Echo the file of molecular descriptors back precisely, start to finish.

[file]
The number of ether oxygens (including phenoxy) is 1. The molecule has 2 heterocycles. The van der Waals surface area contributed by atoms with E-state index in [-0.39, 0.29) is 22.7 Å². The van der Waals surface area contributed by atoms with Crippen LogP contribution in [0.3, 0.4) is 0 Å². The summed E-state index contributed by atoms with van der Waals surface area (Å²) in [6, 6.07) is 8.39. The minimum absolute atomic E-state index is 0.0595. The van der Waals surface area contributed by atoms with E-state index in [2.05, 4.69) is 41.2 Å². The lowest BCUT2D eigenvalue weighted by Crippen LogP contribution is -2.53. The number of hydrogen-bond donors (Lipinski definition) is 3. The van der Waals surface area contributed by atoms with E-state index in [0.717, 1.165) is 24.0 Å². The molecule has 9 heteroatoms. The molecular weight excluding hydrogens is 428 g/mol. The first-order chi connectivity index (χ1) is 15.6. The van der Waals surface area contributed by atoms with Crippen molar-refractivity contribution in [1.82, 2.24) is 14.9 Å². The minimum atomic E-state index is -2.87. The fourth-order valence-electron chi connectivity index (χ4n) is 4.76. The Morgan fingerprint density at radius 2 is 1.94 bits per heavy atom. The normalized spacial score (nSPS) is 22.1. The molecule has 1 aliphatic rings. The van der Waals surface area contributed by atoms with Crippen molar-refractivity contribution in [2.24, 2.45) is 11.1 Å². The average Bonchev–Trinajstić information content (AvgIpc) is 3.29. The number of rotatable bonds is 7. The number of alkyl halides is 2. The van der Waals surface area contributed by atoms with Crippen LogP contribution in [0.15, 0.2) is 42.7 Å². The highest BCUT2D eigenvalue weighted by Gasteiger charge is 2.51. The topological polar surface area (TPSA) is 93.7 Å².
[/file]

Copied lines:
The number of ether oxygens (including phenoxy) is 1. The molecule has 2 heterocycles. The van der Waals surface area contributed by atoms with E-state index in [-0.39, 0.29) is 22.7 Å². The van der Waals surface area contributed by atoms with Crippen LogP contribution in [0.3, 0.4) is 0 Å². The summed E-state index contributed by atoms with van der Waals surface area (Å²) in [6, 6.07) is 8.39. The minimum absolute atomic E-state index is 0.0595. The van der Waals surface area contributed by atoms with E-state index in [2.05, 4.69) is 41.2 Å². The lowest BCUT2D eigenvalue weighted by Crippen LogP contribution is -2.53. The number of hydrogen-bond donors (Lipinski definition) is 3. The van der Waals surface area contributed by atoms with E-state index in [0.717, 1.165) is 24.0 Å². The molecule has 9 heteroatoms. The molecular weight excluding hydrogens is 428 g/mol. The first-order chi connectivity index (χ1) is 15.6. The van der Waals surface area contributed by atoms with Crippen molar-refractivity contribution in [1.82, 2.24) is 14.9 Å². The minimum atomic E-state index is -2.87. The fourth-order valence-electron chi connectivity index (χ4n) is 4.76. The Morgan fingerprint density at radius 2 is 1.94 bits per heavy atom. The normalized spacial score (nSPS) is 22.1. The molecule has 1 aliphatic rings. The van der Waals surface area contributed by atoms with Crippen molar-refractivity contribution in [2.24, 2.45) is 11.1 Å². The average Bonchev–Trinajstić information content (AvgIpc) is 3.29. The number of rotatable bonds is 7. The number of alkyl halides is 2. The van der Waals surface area contributed by atoms with Crippen LogP contribution in [0.15, 0.2) is 42.7 Å². The highest BCUT2D eigenvalue weighted by Gasteiger charge is 2.51. The topological polar surface area (TPSA) is 93.7 Å².